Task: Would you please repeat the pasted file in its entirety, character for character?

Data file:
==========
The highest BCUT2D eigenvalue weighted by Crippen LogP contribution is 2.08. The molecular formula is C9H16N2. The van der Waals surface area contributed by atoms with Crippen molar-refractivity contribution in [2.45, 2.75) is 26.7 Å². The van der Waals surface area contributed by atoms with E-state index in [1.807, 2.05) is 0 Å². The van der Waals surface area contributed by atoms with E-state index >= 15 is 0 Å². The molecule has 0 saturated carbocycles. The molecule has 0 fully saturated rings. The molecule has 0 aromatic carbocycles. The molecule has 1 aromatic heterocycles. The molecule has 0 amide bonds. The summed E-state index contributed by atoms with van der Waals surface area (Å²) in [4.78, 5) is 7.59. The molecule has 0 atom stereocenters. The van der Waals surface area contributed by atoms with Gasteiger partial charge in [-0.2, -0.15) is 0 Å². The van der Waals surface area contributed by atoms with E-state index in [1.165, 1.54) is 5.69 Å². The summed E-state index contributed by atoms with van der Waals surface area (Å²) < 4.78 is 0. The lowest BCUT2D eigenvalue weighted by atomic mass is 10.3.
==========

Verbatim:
The highest BCUT2D eigenvalue weighted by Crippen LogP contribution is 2.08. The molecular formula is C9H16N2. The van der Waals surface area contributed by atoms with Crippen molar-refractivity contribution in [2.45, 2.75) is 26.7 Å². The van der Waals surface area contributed by atoms with E-state index in [1.807, 2.05) is 0 Å². The van der Waals surface area contributed by atoms with E-state index >= 15 is 0 Å². The molecule has 0 saturated carbocycles. The molecule has 0 fully saturated rings. The molecule has 0 aromatic carbocycles. The molecule has 1 aromatic heterocycles. The molecule has 0 amide bonds. The summed E-state index contributed by atoms with van der Waals surface area (Å²) in [4.78, 5) is 7.59. The molecule has 0 atom stereocenters. The van der Waals surface area contributed by atoms with Gasteiger partial charge in [-0.2, -0.15) is 0 Å². The van der Waals surface area contributed by atoms with E-state index in [1.165, 1.54) is 5.69 Å². The summed E-state index contributed by atoms with van der Waals surface area (Å²) < 4.78 is 0. The lowest BCUT2D eigenvalue weighted by atomic mass is 10.3.